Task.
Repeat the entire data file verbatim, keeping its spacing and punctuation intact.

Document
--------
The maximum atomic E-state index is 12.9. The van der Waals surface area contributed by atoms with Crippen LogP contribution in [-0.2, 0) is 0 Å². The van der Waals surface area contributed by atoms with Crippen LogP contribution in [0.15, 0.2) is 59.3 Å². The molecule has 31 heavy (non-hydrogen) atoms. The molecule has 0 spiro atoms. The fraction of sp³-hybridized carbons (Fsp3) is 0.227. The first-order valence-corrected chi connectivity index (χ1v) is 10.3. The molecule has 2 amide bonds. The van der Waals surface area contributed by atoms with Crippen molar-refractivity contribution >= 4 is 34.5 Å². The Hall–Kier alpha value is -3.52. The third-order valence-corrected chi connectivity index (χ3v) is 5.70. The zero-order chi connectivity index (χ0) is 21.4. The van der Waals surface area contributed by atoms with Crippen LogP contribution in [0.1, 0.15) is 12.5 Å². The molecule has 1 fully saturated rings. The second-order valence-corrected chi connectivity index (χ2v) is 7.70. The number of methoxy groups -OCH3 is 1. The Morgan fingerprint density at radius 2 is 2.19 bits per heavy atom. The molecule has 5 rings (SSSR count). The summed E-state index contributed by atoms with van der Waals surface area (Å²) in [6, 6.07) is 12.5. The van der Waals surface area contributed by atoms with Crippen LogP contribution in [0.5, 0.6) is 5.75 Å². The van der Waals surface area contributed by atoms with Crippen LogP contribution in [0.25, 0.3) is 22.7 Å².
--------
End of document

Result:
The maximum atomic E-state index is 12.9. The van der Waals surface area contributed by atoms with Crippen LogP contribution in [-0.2, 0) is 0 Å². The van der Waals surface area contributed by atoms with Crippen LogP contribution in [0.15, 0.2) is 59.3 Å². The molecule has 31 heavy (non-hydrogen) atoms. The molecule has 0 spiro atoms. The fraction of sp³-hybridized carbons (Fsp3) is 0.227. The first-order valence-corrected chi connectivity index (χ1v) is 10.3. The molecule has 2 amide bonds. The van der Waals surface area contributed by atoms with Crippen molar-refractivity contribution >= 4 is 34.5 Å². The Hall–Kier alpha value is -3.52. The third-order valence-corrected chi connectivity index (χ3v) is 5.70. The zero-order chi connectivity index (χ0) is 21.4. The van der Waals surface area contributed by atoms with Crippen LogP contribution in [0.1, 0.15) is 12.5 Å². The molecule has 1 fully saturated rings. The second-order valence-corrected chi connectivity index (χ2v) is 7.70. The number of methoxy groups -OCH3 is 1. The Morgan fingerprint density at radius 2 is 2.19 bits per heavy atom. The molecule has 5 rings (SSSR count). The summed E-state index contributed by atoms with van der Waals surface area (Å²) in [6, 6.07) is 12.5. The van der Waals surface area contributed by atoms with Crippen LogP contribution in [0.5, 0.6) is 5.75 Å². The van der Waals surface area contributed by atoms with Crippen LogP contribution in [0.25, 0.3) is 22.7 Å².